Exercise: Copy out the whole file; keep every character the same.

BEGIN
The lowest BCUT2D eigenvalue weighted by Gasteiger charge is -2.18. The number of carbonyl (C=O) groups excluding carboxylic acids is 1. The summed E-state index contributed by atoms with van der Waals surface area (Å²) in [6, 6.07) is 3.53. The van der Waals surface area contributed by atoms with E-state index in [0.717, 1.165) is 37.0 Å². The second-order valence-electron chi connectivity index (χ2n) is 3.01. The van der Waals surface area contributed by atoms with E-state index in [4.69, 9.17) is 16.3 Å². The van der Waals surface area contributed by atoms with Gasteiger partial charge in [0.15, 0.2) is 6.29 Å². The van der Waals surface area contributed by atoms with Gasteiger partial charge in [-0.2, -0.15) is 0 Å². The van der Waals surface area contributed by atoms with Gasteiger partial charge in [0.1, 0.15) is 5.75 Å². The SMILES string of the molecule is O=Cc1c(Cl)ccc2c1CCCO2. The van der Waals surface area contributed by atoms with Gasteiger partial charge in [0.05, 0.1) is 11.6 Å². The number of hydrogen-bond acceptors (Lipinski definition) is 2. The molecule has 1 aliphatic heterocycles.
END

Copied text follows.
The lowest BCUT2D eigenvalue weighted by Gasteiger charge is -2.18. The number of carbonyl (C=O) groups excluding carboxylic acids is 1. The summed E-state index contributed by atoms with van der Waals surface area (Å²) in [6, 6.07) is 3.53. The van der Waals surface area contributed by atoms with E-state index in [0.717, 1.165) is 37.0 Å². The second-order valence-electron chi connectivity index (χ2n) is 3.01. The van der Waals surface area contributed by atoms with E-state index in [4.69, 9.17) is 16.3 Å². The van der Waals surface area contributed by atoms with Gasteiger partial charge in [0.15, 0.2) is 6.29 Å². The van der Waals surface area contributed by atoms with Gasteiger partial charge in [-0.2, -0.15) is 0 Å². The van der Waals surface area contributed by atoms with Gasteiger partial charge in [0.1, 0.15) is 5.75 Å². The SMILES string of the molecule is O=Cc1c(Cl)ccc2c1CCCO2. The van der Waals surface area contributed by atoms with Gasteiger partial charge in [0.05, 0.1) is 11.6 Å². The number of hydrogen-bond acceptors (Lipinski definition) is 2. The molecule has 1 aliphatic heterocycles.